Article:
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Fast Bowlers & Side Strains


Science based chiropractor, Dr. Alexander Jimenez takes a look at the patho-anatomy of a side strain and outlines clinical tests to assess, treat and determine readiness for return to play for a cricket fast bowler.

Side strains are reported in a number of sports, such as javelin throwers, baseball pitchers, tennis players, golfers and cricketers. This article however will focus on side strains in cricketers. Australian cricket information (according to both national and state gamers) reports that in the 18 cricket seasons up to 2013-2014, side breeds had the second greatest incidence and the third greatest incidence of accidents that led to players lost games(1). More than 90% of the reported unwanted strains (called acute onset lateral back pain and also happen throughout the bowling delivery) at cricketers over the past twenty years have happened in fast bowlers(1).

What Is A Side Strain?

A side strain in cricket happens most commonly when bowling. Fast bowlers will describe that through a single delivery, they believed abrupt onset, sharp lateral trunk pain on the side contralateral to their bowling arm(two). On most occasions the bowler is not able to continue bowling (while this isn't always the case) and also often the player will leave the area. The mechanism of injury is thought to be related to the bowler; their quest to increase ball speed, vigorously pulling the front arm (contralateral side to their bowling arm) down causing a strain (see figure 1).


Age and intensity are also potential risk factors for a negative strain(1). Younger bowlers (under 24years of age) have been demonstrated to be twice as likely to suffer harm as those aged between 25-29 and 3 times more likely than bowlers more than 30 years(1). Side strains also occur more commonly in the first portion of the season and most happen during early season games. This implies that changes in intensity from training to aggressive games may contribute to the likelihood of harm in the first parts of a year. With most recurrences of unwanted strain happening within a year, increases in intensity might also be a risk factor in recurrences(1). Interestingly there seems to be no further increase in risk if a negative strain is reported at a previous season.

Clinical Presentation

The quick bowler will commonly report an acute localized sharp lateral back pain (frequently at the mid axillary line) which occurred during their delivery. They might also clarify pain with breathing, coughing and coughing, and they are sometimes quite uncomfortable moving around particularly rolling over in bed. The pain may radiate slightly into the abdominal area. From this description alone a side strain is highly likely. Some useful clinical evaluations that help to confirm the identification (and track its development) are as follows:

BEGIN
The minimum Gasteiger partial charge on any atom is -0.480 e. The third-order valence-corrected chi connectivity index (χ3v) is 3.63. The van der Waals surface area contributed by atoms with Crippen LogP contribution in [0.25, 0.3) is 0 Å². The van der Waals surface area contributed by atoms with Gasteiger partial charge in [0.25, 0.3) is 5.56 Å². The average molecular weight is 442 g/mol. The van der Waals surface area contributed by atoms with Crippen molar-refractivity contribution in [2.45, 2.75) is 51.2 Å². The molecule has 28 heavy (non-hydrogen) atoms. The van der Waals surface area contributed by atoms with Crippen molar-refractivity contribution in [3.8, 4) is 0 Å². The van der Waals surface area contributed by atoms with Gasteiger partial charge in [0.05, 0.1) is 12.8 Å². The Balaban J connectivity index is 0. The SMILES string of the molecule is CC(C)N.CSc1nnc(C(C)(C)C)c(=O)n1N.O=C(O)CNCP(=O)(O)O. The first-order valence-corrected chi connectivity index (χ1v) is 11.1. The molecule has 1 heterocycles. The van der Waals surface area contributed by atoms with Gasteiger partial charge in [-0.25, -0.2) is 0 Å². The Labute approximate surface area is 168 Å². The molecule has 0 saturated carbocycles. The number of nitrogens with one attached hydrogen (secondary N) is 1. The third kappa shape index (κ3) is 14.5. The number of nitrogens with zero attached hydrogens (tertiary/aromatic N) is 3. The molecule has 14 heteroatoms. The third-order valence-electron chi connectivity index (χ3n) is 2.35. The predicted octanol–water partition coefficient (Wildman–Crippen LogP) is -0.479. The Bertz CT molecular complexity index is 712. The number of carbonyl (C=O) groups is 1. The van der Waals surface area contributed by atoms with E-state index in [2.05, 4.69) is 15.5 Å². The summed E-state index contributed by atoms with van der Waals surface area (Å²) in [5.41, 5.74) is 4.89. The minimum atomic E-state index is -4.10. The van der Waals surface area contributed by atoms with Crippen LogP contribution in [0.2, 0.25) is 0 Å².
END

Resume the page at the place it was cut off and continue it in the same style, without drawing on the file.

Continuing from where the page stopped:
• Palpation -- A player with a side strain will be extremely tender over one or more of the lower four ribs (most commonly at the mid axillary line).
  • Lateral flexion assortment of motion (ROM) evaluation ROM (see Figure 2) -- The participant stands side on to a wall with feet pelvis width apart, and the pelvis and the lateral border of one foot up against a wall. The hand closest to wall is placed on their mind. Together with the pelvis remaining connected with the wall, the player is then requested to only laterally flex away (avoiding truck flexion or extension) from the wall so far as they can and the therapist steps how far in the ground their middle finger may reach their leg down. This evaluation in the early stage is often both restricted and painful. The therapist steps both the distance and where the restriction is felt -- such as 'jamming' on ipsilateral side or 'stretch' on contralateral side. These results can then be compared with all the non-injured side and/or previous measures. This evaluation is also used as a monitoring tool during a year to determine 'normal selection and feeling' and may pick early indications of tightness. Post injury, players need to have the ability to return to complete lateral flexion assortment of motion and their normal limitation feeling.

Side Pain Contraction Tests

(Note -- these evaluations are progressive with stage 1 being the easiest and stage 3 the toughest. Once a player is pain-free on a single point, the testing could be improved to the next phase.)
  • Stage 1: Isometric shoulder adducted in 90-degree abduction – Player places hand of side that is injured on head, with elbow remaining in line with body in coronal plane. The therapist places hands just proximal to elbow and the player attempts to adduct shoulder. The therapist pushes up as the player pushes down to ensure an isometric test (see figure 3).

  • Stage 2: Isometric shoulder adduction from elevation – Player fully elevates the hand of side that is injured. The therapist places hands just proximal to elbow or wrist, and the player attempts to adduct shoulder. The therapist pushes up as the player pushes down to ensure an isometric test (see figure 4).
  • Stage 3: Isometric shoulder adduction and ipsilateral side flexion from full shoulder elevation and contralateral side flexion – Player fully elevates hand of side that is injured and then laterally flexes truck to the contralateral side. The therapist places hands just proximal to wrist (or elbow) and the player attempts to adduct shoulder and lateral flex trunk towards the injured side. The therapist pushes up as the player pushes down to ensure an isometric test (see figure 5).

Alternative Contraction Tests

  • Sit up/crunch with resistance – Player lies in crook lie with hands across chest. They then do a straight crunch. To further load the oblique muscles, a rotation can be added to the crunch. If these are not painful then the therapist may add resistance to increase the demand of the test (see figure 6).